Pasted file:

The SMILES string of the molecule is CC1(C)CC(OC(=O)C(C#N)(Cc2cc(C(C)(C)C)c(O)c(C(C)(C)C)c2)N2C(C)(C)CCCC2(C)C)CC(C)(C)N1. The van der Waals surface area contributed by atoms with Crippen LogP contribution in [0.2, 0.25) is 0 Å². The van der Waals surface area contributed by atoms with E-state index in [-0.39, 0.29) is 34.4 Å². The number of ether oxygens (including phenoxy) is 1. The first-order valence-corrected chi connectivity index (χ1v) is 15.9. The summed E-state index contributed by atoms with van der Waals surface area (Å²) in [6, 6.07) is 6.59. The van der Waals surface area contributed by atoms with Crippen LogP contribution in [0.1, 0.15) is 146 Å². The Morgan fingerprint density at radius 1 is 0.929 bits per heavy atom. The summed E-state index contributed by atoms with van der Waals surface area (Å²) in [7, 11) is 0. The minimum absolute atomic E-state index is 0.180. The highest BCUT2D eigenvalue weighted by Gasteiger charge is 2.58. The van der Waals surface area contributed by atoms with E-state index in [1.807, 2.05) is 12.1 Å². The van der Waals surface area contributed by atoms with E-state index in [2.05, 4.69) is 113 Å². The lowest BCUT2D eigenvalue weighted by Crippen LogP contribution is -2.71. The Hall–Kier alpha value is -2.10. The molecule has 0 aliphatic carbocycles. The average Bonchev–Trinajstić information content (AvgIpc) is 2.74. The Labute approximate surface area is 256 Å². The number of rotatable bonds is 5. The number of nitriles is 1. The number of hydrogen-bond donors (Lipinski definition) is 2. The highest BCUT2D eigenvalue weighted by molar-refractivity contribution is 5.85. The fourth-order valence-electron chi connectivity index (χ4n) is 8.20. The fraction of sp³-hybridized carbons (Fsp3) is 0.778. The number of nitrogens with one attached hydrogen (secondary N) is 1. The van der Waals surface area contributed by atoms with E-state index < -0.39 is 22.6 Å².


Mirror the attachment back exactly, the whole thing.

The SMILES string of the molecule is CC1(C)CC(OC(=O)C(C#N)(Cc2cc(C(C)(C)C)c(O)c(C(C)(C)C)c2)N2C(C)(C)CCCC2(C)C)CC(C)(C)N1. The van der Waals surface area contributed by atoms with Crippen LogP contribution in [0.2, 0.25) is 0 Å². The van der Waals surface area contributed by atoms with E-state index in [-0.39, 0.29) is 34.4 Å². The number of ether oxygens (including phenoxy) is 1. The first-order valence-corrected chi connectivity index (χ1v) is 15.9. The summed E-state index contributed by atoms with van der Waals surface area (Å²) in [6, 6.07) is 6.59. The van der Waals surface area contributed by atoms with Crippen LogP contribution in [0.1, 0.15) is 146 Å². The Morgan fingerprint density at radius 1 is 0.929 bits per heavy atom. The summed E-state index contributed by atoms with van der Waals surface area (Å²) in [7, 11) is 0. The minimum absolute atomic E-state index is 0.180. The highest BCUT2D eigenvalue weighted by Gasteiger charge is 2.58. The van der Waals surface area contributed by atoms with E-state index in [1.807, 2.05) is 12.1 Å². The van der Waals surface area contributed by atoms with E-state index in [2.05, 4.69) is 113 Å². The lowest BCUT2D eigenvalue weighted by Crippen LogP contribution is -2.71. The Hall–Kier alpha value is -2.10. The molecule has 0 aliphatic carbocycles. The average Bonchev–Trinajstić information content (AvgIpc) is 2.74. The Labute approximate surface area is 256 Å². The number of rotatable bonds is 5. The number of nitriles is 1. The number of hydrogen-bond donors (Lipinski definition) is 2. The highest BCUT2D eigenvalue weighted by molar-refractivity contribution is 5.85. The fourth-order valence-electron chi connectivity index (χ4n) is 8.20. The fraction of sp³-hybridized carbons (Fsp3) is 0.778. The number of nitrogens with one attached hydrogen (secondary N) is 1. The van der Waals surface area contributed by atoms with E-state index < -0.39 is 22.6 Å².